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Human hearing and 20khz Lowpass (ot-split)

Regarding the limits of human hearing:

While the upper limit seldom is higher than 20 Khz I believe tests have shown that presence of overtones over 20 Khz can affect the way sound is percieved.

Human hearing and 20khz Lowpass (ot-split)

Reply #1
[way offtopic]
The music business is now pushing or trying to push the new formats sacd and dvd-a as the next best thing.
Not that I believe this needed because a well produced cd can sound very good and natural but that's another story.
Now also lot's of speakers manufacturers are developing so called hypertweeters or supertweeters which can produce very high tones, they say these are needed for sacd or dvd-a.  Funny thing is that a speaker with such a tweeter can actually sound worse than a normal speaker because of the interference the super/hyper tweeter will cause with the normal one.
One tweeter that would be able to go from let's say 4khz to 50khz would be way better than the above system.
[/way offtopic]

Human hearing and 20khz Lowpass (ot-split)

Reply #2
Quote
Regarding the limits of human hearing:

While the upper limit seldom is higher than 20 Khz I believe tests have shown that presence of overtones over 20 Khz can affect the way sound is percieved.

funny. because cd playcbak requires a 20khz lowpass filter.

i read it somwhere. it was to cut out alaising artifacts or something like that.

nut now is i remind, i think i read it at r3mix.net
Sven Bent - Denmark

Human hearing and 20khz Lowpass (ot-split)

Reply #3
Quote
Quote
Regarding the limits of human hearing:

While the upper limit seldom is higher than 20 Khz I believe tests have shown that presence of overtones over 20 Khz can affect the way sound is percieved.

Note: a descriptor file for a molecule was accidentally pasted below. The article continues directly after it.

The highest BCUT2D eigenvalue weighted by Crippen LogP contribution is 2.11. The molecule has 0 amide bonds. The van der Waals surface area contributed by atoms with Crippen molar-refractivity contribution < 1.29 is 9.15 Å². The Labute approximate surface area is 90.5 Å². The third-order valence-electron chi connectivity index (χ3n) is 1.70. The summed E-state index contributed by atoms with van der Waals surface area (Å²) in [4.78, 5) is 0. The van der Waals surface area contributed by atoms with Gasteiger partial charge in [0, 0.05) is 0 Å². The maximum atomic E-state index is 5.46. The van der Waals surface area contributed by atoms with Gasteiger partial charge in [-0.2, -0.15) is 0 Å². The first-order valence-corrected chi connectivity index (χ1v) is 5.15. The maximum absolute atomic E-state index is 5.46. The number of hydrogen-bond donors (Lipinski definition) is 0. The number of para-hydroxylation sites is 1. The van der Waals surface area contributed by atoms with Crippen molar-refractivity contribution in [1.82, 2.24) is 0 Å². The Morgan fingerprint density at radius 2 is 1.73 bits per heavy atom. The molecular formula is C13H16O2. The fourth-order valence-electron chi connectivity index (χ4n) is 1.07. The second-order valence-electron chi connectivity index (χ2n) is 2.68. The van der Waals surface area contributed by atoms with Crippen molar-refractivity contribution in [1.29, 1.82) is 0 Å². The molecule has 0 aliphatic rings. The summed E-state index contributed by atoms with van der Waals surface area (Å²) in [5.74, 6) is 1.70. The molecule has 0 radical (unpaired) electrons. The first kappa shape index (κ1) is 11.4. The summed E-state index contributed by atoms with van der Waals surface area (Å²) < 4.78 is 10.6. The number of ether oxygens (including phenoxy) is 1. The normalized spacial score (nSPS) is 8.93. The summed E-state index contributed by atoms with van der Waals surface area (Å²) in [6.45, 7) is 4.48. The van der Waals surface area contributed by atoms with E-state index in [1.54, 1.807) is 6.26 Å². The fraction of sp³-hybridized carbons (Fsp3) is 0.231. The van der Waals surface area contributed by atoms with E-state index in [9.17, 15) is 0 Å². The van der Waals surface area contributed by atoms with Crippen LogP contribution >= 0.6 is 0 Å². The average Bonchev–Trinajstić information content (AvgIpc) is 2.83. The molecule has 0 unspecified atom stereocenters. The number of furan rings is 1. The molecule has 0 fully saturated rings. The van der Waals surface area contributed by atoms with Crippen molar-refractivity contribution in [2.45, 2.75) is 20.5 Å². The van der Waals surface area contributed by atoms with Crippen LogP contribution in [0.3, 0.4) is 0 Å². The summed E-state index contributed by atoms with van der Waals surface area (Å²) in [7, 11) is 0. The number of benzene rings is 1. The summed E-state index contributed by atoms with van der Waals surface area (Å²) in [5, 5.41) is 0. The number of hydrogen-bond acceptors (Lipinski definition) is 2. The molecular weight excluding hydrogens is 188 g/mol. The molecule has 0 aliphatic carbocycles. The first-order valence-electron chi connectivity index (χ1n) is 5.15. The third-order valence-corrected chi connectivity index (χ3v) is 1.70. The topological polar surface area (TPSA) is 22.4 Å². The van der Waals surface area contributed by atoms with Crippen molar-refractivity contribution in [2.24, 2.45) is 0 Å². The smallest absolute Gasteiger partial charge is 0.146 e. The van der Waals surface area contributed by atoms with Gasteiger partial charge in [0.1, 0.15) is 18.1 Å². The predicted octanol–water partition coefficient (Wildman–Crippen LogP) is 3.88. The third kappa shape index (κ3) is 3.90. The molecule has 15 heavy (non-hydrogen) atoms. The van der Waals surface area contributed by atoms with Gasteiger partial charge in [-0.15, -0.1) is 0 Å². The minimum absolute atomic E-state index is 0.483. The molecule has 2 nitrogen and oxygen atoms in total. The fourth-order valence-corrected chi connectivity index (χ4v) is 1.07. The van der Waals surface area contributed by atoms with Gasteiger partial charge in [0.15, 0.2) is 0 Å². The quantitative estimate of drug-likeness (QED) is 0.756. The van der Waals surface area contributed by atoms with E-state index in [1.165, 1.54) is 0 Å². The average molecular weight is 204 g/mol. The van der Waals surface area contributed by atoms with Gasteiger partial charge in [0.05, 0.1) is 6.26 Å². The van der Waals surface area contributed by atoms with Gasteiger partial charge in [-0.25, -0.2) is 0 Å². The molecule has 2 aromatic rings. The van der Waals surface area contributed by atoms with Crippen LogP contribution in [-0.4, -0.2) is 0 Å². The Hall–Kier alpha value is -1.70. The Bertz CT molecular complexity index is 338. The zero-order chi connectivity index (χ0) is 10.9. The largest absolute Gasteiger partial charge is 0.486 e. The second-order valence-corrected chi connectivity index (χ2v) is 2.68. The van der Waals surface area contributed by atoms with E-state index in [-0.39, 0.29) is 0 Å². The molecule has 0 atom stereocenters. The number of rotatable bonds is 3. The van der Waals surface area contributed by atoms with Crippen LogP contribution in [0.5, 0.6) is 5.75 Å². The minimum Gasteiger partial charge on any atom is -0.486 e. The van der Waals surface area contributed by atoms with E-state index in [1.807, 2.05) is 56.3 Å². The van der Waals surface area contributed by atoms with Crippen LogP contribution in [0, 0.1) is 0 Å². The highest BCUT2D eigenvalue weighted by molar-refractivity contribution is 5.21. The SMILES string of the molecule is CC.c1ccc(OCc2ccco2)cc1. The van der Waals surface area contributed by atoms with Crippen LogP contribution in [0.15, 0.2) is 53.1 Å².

funny. because cd playbavk requires a 20khz lowpass filter.

i read it somwhere. it was to cut out alaising artifacts or something like that.

but now is i remind i think i read it tat r3mix.net

Yes, it was in r3mix.net.
I saw it too 

Human hearing and 20khz Lowpass (ot-split)

Reply #4
Quote
Quote
Quote
Regarding the limits of human hearing:

While the upper limit seldom is higher than 20 Khz I believe tests have shown that presence of overtones over 20 Khz can affect the way sound is percieved.

funny. because cd playbavk requires a 20khz lowpass filter.

i read it somwhere. it was to cut out alaising artifacts or something like that.

but now is i remind i think i read it tat r3mix.net

Yes, it was in r3mix.net.
I saw it too 

but is it true that cd playback is done with a 20khz lowpass filter ?

from r3mix:
using a pure 22050Hz (44.1khz / 2) "full range" CD source signal is an illusion anyhow because the audio CD standard states you should use a 20kHz lowpass filter anyhow to avoid aliassing.  Which is done in normal and professional audio equipment.
Sven Bent - Denmark

Human hearing and 20khz Lowpass (ot-split)

Reply #5
No, the lowpass is 22 kHz. I've measured tones that I burned and played in the analog output of the Yamaha CDX-860 CD Player, and recorded in 24 bits 96 kHz into the analog input of the Marian Marc 2. They were perfectly played, with maybe 1 or 2 db of loss, up to 22 kHz http://pageperso.aol.fr/lyonpio2001/cdr/cdr.htm

22 kHz lowpass is needed at the recording to avoid aliasing. It is performed at the playback, mostly digitally, to avoid feeding a waveform having digital "steps" into the ampli.

Frequencies above 20 kHz don't affect the way sound is perceived. No test has shown this. Oohashi's paper is often refered to in this matter as proving that overtones do affect the hearing. This is wrong. I don't have access to the paper, but it is quoted here : http://www.cco.caltech.edu/~boyk/spectra/spectra.htm